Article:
E.E.O.C. v. Concentra Health Services, Inc., 496 F.3d 773, 776 (7th Cir. 2007)(quoting in part Bell Atlantic Corp. v. Twombly, 127 S.Ct. 1955, 1965 (2007)). Under the current notice pleading standard in federal courts a plaintiff need not "plead facts that, if true, establish each element of a 'cause of action. . . .'" See Sanjuan v. Amer. Bd. of Psychiatry and Neurology, Inc., 40 F.3d 247, 251 (7th Cir. 1994)(stating that "[a]t this stage the plaintiff receives the benefit of imagination, so long as the hypotheses are consistent with the complaint" and that "[m]atching facts against legal elements comes later")

Federal Rule of Civil Procedure 12(b)(2) directs a court to dismiss a claim for lack of personal jurisdiction. Fed. R. Civ. P. 12(b)(2). Although a plaintiff need not anticipate in its complaint a personal jurisdiction challenge, "once the defendant moves to dismiss the complaint under Federal Rule of Civil Procedure 12(b)(2) for lack of personal jurisdiction, the plaintiff bears the burden of demonstrating the existence of jurisdiction." Purdue Research Foundation v. Sanofi-Synthelabo, S.A., 338 F.3d 773, 781-82 (7th Cir. 2003); Kinslow v. Pullara, 538 F.3d 687, 690 (7th Cir. 2008)(stating that "[t]he plaintiff bears the burden of proving that the jurisdictional requirements are met, but if no facts are in dispute, as is the case here, then the party asserting jurisdiction need only establish a prima facie case of personal jurisdiction to satisfy that burden"); Central States, Southeast and Southwest Areas Pension Fund v. Phencorp Reinsurance Co., Inc., 440 F.3d 870, 875 (7th Cir. 2006)(indicating that the plaintiff bears the burden of establishing personal jurisdiction). If the district court holds an evidentiary hearing to address the personal jurisdiction issue, the "plaintiff must establish jurisdiction by a preponderance of the evidence." Purdue Research Foundation, 338 F.3d at 781-82. If the district court rules solely based on written materials submitted by the parties, "the plaintiff 'need only make out a prima facie case of personal jurisdiction.'" Id. (quoting in part Hyatt Intern. Corp. v. Coco, 302 F.3d 707, 713 (7th Cir. 2002)). In determining whether a plaintiff has made a prima facie showing, "the plaintiff 'is entitled to the resolution in its favor of all disputes concerning relevant facts presented in the record.'" Id. (quoting Nelson v. Park Indus., Inc., 717 F.2d 1120, 1123 (7th Cir. 1983)). In assessing whether a plaintiff has made a prima facie showing the court can consider materials presented to the court by the parties such as affidavits. Id.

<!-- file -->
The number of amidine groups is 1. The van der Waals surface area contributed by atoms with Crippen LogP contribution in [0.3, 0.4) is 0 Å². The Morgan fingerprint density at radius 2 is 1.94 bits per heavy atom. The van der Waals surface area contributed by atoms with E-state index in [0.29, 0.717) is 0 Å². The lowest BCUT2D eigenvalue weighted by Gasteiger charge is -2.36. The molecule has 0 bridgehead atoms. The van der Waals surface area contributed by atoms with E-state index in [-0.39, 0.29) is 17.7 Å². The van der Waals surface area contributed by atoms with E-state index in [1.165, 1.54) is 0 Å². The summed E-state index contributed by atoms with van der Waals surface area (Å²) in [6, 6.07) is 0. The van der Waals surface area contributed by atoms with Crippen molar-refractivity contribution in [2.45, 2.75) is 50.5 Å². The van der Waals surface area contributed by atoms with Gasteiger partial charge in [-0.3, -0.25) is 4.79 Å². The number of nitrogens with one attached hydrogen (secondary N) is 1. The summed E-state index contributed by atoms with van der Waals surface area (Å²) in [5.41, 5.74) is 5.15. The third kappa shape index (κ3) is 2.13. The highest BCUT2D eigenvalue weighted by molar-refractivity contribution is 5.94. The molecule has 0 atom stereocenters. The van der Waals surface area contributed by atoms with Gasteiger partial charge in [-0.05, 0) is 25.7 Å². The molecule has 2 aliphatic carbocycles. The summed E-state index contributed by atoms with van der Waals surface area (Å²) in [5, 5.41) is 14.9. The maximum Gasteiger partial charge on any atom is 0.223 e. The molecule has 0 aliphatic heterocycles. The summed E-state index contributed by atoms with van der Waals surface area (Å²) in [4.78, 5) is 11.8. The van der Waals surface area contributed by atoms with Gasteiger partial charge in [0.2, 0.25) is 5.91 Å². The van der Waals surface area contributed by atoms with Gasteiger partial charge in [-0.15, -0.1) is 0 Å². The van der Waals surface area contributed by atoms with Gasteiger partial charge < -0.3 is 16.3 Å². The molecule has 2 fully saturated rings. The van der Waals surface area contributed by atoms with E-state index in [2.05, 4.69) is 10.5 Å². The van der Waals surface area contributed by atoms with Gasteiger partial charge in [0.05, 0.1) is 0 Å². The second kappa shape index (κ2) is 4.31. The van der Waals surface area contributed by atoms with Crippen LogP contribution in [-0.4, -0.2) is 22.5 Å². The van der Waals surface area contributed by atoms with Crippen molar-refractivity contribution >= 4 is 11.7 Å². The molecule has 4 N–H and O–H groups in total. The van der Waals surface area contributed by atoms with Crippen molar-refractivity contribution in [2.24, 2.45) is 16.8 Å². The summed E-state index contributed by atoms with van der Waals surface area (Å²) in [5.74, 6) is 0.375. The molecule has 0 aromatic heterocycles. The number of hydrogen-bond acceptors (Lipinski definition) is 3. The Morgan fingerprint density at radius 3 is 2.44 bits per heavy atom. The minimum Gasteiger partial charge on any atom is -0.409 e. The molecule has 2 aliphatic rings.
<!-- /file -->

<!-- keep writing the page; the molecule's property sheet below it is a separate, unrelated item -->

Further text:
DISCUSSION

I. Subject Matter Jurisdiction

We initially note that Acme has failed to meet its burden as the plaintiff to show that this court has subject matter jurisdiction in this case. A "federal judge's first duty in every case" is to "independently . . . inquir[e] whether the court has" subject matter jurisdiction. Belleville Catering Co. v. Champaign Market Place, L.L.C., 350 F.3d 691, 693 (7th Cir. 2003). Acme contends in its complaint that this court has diversity subject matter jurisdiction in this case. (Compl. Par. 49). A federal court has diversity subject matter jurisdiction "where the matter in controversy exceeds the sum or value of $75,000, exclusive of interest and costs, and" the action "is between . . . citizens of different States" or between "citizens of a State and citizens or subjects of a foreign state. . . ." 28 U.S.C. § 1332(a). For diversity purposes, "a corporation shall be deemed to be a citizen of any State by which it has been incorporated and of the State where it has its principal place of business. . . ." 28 U.S.C. § 1332(c)(1). In the instant action, Acme alleges in the complaint that Defendants are all foreign corporations operating in foreign countries, although Acme indicates that Greif's principal place of business is in Delaware, Ohio. (Compl. Par. 27-45). Acme, however, has not provided sufficient facts concerning its citizenship and thus has failed to meet its burden as a plaintiff to show that this court has subject matter jurisdiction. Acme indicates only that its principal place of business is in Pennsylvania. (Compl. Par. 1). Acme does not indicate its state of incorporation or even whether it is a domestic corporation. The facts indicate only that it operates as a distributor in the United States. (Compl. Par. 71). We cannot presume facts not included in the complaint regarding subject matter jurisdiction which is the threshold issue for this case proceeding in this court. Therefore, since Acme has failed to show that this court has subject matter jurisdiction, we dismiss the instant action for lack of jurisdiction. In addition, as is explained below, even if Acme could remedy the defects in its jurisdictional allegations and show that this court has subject matter jurisdiction, Van Leer and Greif have shown that the remaining claims should be dismissed.